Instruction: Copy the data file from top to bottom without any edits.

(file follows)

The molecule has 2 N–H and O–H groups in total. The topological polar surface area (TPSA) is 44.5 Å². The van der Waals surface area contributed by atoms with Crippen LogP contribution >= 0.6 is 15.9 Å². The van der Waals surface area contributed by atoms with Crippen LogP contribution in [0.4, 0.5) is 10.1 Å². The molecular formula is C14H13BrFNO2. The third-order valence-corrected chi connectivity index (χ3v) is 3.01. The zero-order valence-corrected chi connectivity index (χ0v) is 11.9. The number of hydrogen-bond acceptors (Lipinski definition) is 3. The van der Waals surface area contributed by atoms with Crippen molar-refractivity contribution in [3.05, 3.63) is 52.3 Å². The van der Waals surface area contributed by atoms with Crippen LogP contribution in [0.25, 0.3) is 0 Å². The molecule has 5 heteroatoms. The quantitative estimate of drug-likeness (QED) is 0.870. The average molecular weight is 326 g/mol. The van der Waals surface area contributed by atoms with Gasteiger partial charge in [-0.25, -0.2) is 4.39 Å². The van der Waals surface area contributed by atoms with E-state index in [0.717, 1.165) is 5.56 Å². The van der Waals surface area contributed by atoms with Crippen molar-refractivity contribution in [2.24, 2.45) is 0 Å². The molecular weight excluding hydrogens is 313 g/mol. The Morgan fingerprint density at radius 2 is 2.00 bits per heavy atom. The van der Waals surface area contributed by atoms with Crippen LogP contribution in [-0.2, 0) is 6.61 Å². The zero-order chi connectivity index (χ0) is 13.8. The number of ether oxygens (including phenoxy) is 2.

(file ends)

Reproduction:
The molecule has 2 N–H and O–H groups in total. The topological polar surface area (TPSA) is 44.5 Å². The van der Waals surface area contributed by atoms with Crippen LogP contribution >= 0.6 is 15.9 Å². The van der Waals surface area contributed by atoms with Crippen LogP contribution in [0.4, 0.5) is 10.1 Å². The molecular formula is C14H13BrFNO2. The third-order valence-corrected chi connectivity index (χ3v) is 3.01. The zero-order valence-corrected chi connectivity index (χ0v) is 11.9. The number of hydrogen-bond acceptors (Lipinski definition) is 3. The van der Waals surface area contributed by atoms with Crippen molar-refractivity contribution in [3.05, 3.63) is 52.3 Å². The van der Waals surface area contributed by atoms with Crippen LogP contribution in [0.25, 0.3) is 0 Å². The molecule has 5 heteroatoms. The quantitative estimate of drug-likeness (QED) is 0.870. The average molecular weight is 326 g/mol. The van der Waals surface area contributed by atoms with Gasteiger partial charge in [-0.25, -0.2) is 4.39 Å². The van der Waals surface area contributed by atoms with E-state index in [0.717, 1.165) is 5.56 Å². The van der Waals surface area contributed by atoms with Crippen molar-refractivity contribution in [2.24, 2.45) is 0 Å². The molecular weight excluding hydrogens is 313 g/mol. The Morgan fingerprint density at radius 2 is 2.00 bits per heavy atom. The van der Waals surface area contributed by atoms with Crippen LogP contribution in [-0.2, 0) is 6.61 Å². The zero-order chi connectivity index (χ0) is 13.8. The number of ether oxygens (including phenoxy) is 2.